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Regulatory Review—Cosmetic Ingredient Update: The Ugly, the Good and the Bad
By: David C. Steinberg, Steinberg Consultants
Posted: May 3, 2012, from the May 2012 issue of Cosmetics & Toiletries.
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- From Cosmetics & Toiletries
- May 2012 issue, pg 336
- 4 pages
- Proposition 65
- Health Canada
- Adobe PDF for download
- Printed copies mailed to you
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So far, 2012 has been a busy year for cosmetic ingredient regulations. On February 29, the ECHA released its list of the first 90 ingredients to be evaluated under REACH. Included were cosmetic ingredients as well as starting materials for other ingredients. Those used by the personal care industry are listed in Table 1 (in the full article), along with the concerns for each. Considering this list, the European personal care industry is in trouble if these ingredients are restricted or even worse, phased out because the manufacturing of them as well as products containing them would be forced out of the EU. Also considering the current economic environment, this is not a good political move since cosmetic companies and chemical suppliers are already under pressure from foreign imports, and this would be another reason to move everything offshore, which would destroy local manufacturing bases and related jobs.
Starting ingredients—methanol: First, consider the impact of potential restrictions on starting ingredients. Methanol is rarely used as a denaturant in alcohol and it is prohibited in Japan, so limiting it as a cosmetic ingredient will not concern the industry. However, methanol is the preferred solvent to separate unsaturated fatty acids from saturated fatty acids. So if there are users of this starting material in the EU, they might be compelled, like their competitors, to move operations to Southeast Asia. Another major use of methanol is to transesterify coconut oil to methyl cocoate, which is the major starting material for producing coco-based amides. Methyl cocoate can be fractionally distilled to form the pure methyl esters of C6 to C18 fatty acids.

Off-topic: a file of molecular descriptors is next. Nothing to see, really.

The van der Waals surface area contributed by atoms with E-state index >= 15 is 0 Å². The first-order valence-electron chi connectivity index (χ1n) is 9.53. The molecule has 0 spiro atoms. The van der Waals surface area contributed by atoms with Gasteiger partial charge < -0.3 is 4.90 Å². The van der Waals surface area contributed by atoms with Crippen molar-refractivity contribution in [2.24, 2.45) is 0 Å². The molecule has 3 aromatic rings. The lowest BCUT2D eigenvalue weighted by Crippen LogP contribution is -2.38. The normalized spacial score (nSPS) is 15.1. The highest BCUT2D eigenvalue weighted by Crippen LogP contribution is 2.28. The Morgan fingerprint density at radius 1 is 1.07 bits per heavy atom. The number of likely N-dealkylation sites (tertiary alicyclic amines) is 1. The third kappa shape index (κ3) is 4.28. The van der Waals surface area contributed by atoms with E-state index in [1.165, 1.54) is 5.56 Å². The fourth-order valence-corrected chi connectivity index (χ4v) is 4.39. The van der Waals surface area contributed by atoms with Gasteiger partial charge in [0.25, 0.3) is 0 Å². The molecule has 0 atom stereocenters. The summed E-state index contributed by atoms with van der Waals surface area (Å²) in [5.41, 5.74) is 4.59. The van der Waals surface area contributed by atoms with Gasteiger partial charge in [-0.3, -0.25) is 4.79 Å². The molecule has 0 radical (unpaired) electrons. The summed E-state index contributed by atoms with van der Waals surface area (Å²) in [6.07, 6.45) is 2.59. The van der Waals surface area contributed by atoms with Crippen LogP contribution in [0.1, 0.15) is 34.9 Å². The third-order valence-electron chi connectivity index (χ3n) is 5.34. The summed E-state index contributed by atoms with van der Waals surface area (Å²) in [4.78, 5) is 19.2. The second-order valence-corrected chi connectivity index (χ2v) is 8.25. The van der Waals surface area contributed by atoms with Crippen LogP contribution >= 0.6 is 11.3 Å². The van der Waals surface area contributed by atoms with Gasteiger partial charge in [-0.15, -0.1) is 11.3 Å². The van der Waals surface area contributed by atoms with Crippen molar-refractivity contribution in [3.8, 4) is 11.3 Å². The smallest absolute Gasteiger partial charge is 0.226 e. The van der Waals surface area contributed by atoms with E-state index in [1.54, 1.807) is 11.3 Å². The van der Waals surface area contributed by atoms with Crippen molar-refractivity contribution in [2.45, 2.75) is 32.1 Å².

Of importance to personal care is the fact that methyl laurate is used to make lauramides, methyl myristate is used to produce isopropyl myrsitate, and methyl palmitate is used to make retinyl palmitate. Finally, the methyl esters of coconut oil can be hydrogenated to form the so-called natural fatty alcohols, which find use both as cosmetic ingredients and as starting materials for many emollients, surfactants and emulsifiers. If they cannot be produced in the EU, they must be produced elsewhere.
This is only an excerpt of the full article that appeared in Cosmetics & Toiletries, but you can purchase the full-text version.